There are about 10 landlocked countries that have a full-time navy that’s separate from the other units of the armed forces.
Laos, Bolivia, the CAR, Kazakhastan, Turkmenistan, Paraguay, Azerbaijan, Rwanda, and Uganda, all have a standing naval force. About 8 more landlocked countries, five of them in Africa, also maintain naval divisions of some kind.
Although these countries do not have coastlines, and especially because they do not, they protect the water bodies they have with a degree of seriousness. Because of the colonial origins of their borders, they tend to share lakeshore and riverine boundaries with their neighbors, and those still need to be patrolled and defended.
Their navies are mainly brown-water navies, here meaning they are optimized and equipped for riverine warfare, and what maritime geographers call littoral zones (parts of water bodies closest to shore).
See the lake borders with DRC, Kenya and Tanzania.
Let’s take the example above of Uganda, which shares Lake Victoria (or as we prefer to call it around here, Nam Lolwe) with Kenya and Tanzania, and two lake borders with the DRC. The Lake Victoria borders have been the source of some friction for a decade, esp. with Kenya, about a small densely populated island (Yes guys, Migingo) and the waters around it.
Another country that shares a lake border with Tanzania, Malawi, also has a small naval force on Lake Malawi.
The reason Turkmenistan, Kazakhstan, and Azerbaijan are on that list above is because of the Caspian Sea, where they share lake borders with each other, Russia and Iran.
For some countries, such as Bolivia and Ethiopia (whose naval unit is a single boat), it is more about national pride and lost glory. Both countries once had access to the sea and lost it in wars-for Bolivia, it was the 1879 War of the Pacific that resulted in a Chilean victory and made Bolivia a landlocked country.
Its Navy is now based on the country’s larger rivers and Lake Titicaca, while its naval training school has an annex on the Pacific Ocean coastline of Peru.
Chile has one of the longest coastlines in the world, at 6, 435kms.
The same happened to Ethiopia when Eritrea became independent in 1991, losing Africa’s second-most populous country its entire coastline. In June 2018, Ethiopia announced it was signing deals with neighboring countries to give them access to the ocean, and with them rebuild a naval force.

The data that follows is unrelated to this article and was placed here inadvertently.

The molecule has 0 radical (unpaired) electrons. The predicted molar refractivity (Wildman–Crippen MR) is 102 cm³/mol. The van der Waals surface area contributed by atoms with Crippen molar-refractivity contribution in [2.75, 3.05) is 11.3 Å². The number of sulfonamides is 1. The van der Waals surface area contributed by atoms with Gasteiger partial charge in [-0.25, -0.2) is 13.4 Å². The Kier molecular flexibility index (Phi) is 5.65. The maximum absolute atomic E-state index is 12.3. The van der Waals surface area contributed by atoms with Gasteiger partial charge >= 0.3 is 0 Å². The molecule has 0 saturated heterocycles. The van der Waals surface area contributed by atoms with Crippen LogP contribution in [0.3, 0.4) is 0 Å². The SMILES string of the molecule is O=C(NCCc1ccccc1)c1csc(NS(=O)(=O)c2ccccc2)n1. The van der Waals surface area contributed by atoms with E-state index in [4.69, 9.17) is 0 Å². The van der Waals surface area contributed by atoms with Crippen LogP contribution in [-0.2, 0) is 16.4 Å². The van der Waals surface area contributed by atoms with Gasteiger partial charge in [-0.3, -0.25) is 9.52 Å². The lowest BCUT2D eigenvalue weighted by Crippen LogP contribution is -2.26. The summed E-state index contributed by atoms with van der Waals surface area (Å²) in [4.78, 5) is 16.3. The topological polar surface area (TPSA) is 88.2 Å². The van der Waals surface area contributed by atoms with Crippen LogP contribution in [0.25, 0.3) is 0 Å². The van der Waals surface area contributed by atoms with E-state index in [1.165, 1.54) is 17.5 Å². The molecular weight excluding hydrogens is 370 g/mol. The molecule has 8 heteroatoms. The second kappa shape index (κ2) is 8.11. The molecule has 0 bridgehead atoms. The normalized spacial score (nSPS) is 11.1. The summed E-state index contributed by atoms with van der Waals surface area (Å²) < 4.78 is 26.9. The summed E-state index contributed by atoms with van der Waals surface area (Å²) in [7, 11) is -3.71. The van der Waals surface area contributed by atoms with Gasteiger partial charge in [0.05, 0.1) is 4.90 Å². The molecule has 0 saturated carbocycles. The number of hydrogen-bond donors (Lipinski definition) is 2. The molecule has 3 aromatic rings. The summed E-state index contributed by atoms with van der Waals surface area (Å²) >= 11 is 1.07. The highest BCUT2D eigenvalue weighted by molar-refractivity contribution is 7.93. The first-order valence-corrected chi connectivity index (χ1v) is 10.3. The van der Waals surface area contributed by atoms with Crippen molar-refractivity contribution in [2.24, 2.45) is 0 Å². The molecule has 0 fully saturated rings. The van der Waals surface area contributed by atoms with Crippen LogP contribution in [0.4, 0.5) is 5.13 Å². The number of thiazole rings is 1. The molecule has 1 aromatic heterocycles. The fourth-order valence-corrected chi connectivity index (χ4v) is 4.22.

Ethiopia has 11 commercial ships, and the Red Sea is a place with many political as well as economic interests.
One of the landlocked countries with a formidable naval unit is Hungary, whose unit is based on River Danube and runs minesweepers on the river. Switzerland also has a naval unit that patrols its lakes, although no one has tried to invade the country since Napoleon.
All these brown-water navies work the same way as any Navy, they patrol water bodies and protect the territorial integrity of their countries. Even countries with a coastline, many of them in fact, have brown-water naval units as part of their navies. Lakes and other water bodies still need patrolling, especially when they are shared with other countries.
The major difference is that landlocked countries don’t need to invest in massive navies with sea-going ships, weapons, and boats as well. They tend to channel most resources to their land and air forces instead.
An honorable mention here is countries that have short coastlines and are considered technically landlocked but still maintain a standing naval force.
These include Jordan (26km coastline), DRC (37km coastline), The Gambia (80km coastline), Iraq (58km coastline), among others.
One Story is good,
till Another is told.
Last modified: February 21, 2020